Occupational back pain of nurses: Special problems and prevention.
ABSTRACT An observational study was performed to asses the nature and relative frequency of special circumstances of nursing which might contribute to occupational back pain and of preventive methods unique to nursing practice. The activities of 63 nurses were observed and coded in a behavioral scoring system. The group included registered nurses, licensed vocational nurses, aides and orderlies, and they worked in several different nursing units including intensive care units, medical/surgical units, post-anesthesia room and delivery room. Physical obstruction to easy contact with patients and fragile, extended attachments to patients were the most frequently observed problems. Mechanical assist devices, although available, were rarely employed. Assistance by a second staff member was the most commonly used preventive method. Such information is valuable for worker training programme design, job design and guiding priorities for future research.
SourceAvailable from: Denys Denis[Show abstract] [Hide abstract]
ABSTRACT: Analyse des stratégies de manutention chez des éboueurs au Québec Pistes de réflexions pour une formation à la manutention plus adaptée Troubles musculo-squelettiques
Chapter: Performance in nursing[Show abstract] [Hide abstract]
ABSTRACT: Nurses spend more time with patients than do any other health care providers, and patient outcomes are affected by nursing care quality. Thus, improvements in patient safety can be achieved by improving nurse performance. We review the literature on nursing performance, including cognitive, physical, and organizational factors that affect such performance, focusing on research studies that reported original data from nurse participants. Our review indicates that the nurse’s work system often does not accommodate human limits and capabilities and that nurses work under cognitive, perceptual, and physical overloads. Specifically, nurses engage in multiple tasks under cognitive load and frequent interruptions, and they encounter insufficient lighting, illegible handwriting, and poorly designed labels. They spend a substantial amount of their time walking, work long shifts, and experience a high rate of musculoskeletal disorders. Research is overdue in the areas of cognitive processes in nursing, effects of interruptions on nursing performance, communications during patient handoffs, and situation awareness in nursing. Human factors and ergonomics (HF/E) professionals must play a key role in the redesign of the nurses’ work system to determine how overloads can be reduced and how the limits and capabilities of performance can be accommodated. Collaboration between nurses and HF/E specialists is essential to improve nursing performance and patient safety.Reviews of Human Factors and Ergonomics,, Volume 5 edited by F. Durso, 06/2009: chapter Performance in Nursing: pages 1-40; Human Factors and Ergonomics Society.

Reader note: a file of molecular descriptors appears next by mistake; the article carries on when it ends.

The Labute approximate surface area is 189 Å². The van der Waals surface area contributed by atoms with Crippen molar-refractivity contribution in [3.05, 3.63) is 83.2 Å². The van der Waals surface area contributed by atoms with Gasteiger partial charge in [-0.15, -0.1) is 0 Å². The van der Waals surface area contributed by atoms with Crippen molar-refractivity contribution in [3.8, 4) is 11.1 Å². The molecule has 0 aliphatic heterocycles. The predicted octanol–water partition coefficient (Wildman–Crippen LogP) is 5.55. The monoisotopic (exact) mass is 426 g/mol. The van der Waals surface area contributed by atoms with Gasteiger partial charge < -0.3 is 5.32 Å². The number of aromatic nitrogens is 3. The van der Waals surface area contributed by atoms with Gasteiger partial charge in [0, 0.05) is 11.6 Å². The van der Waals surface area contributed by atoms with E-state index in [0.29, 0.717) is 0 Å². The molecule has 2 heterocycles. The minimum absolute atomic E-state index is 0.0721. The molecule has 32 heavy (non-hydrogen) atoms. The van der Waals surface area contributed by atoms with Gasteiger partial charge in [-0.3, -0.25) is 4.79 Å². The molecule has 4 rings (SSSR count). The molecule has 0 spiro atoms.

Revue du Rhumatisme 02/2001; 68(2):163-165. DOI:10.1016/S1169-8330(00)00090-9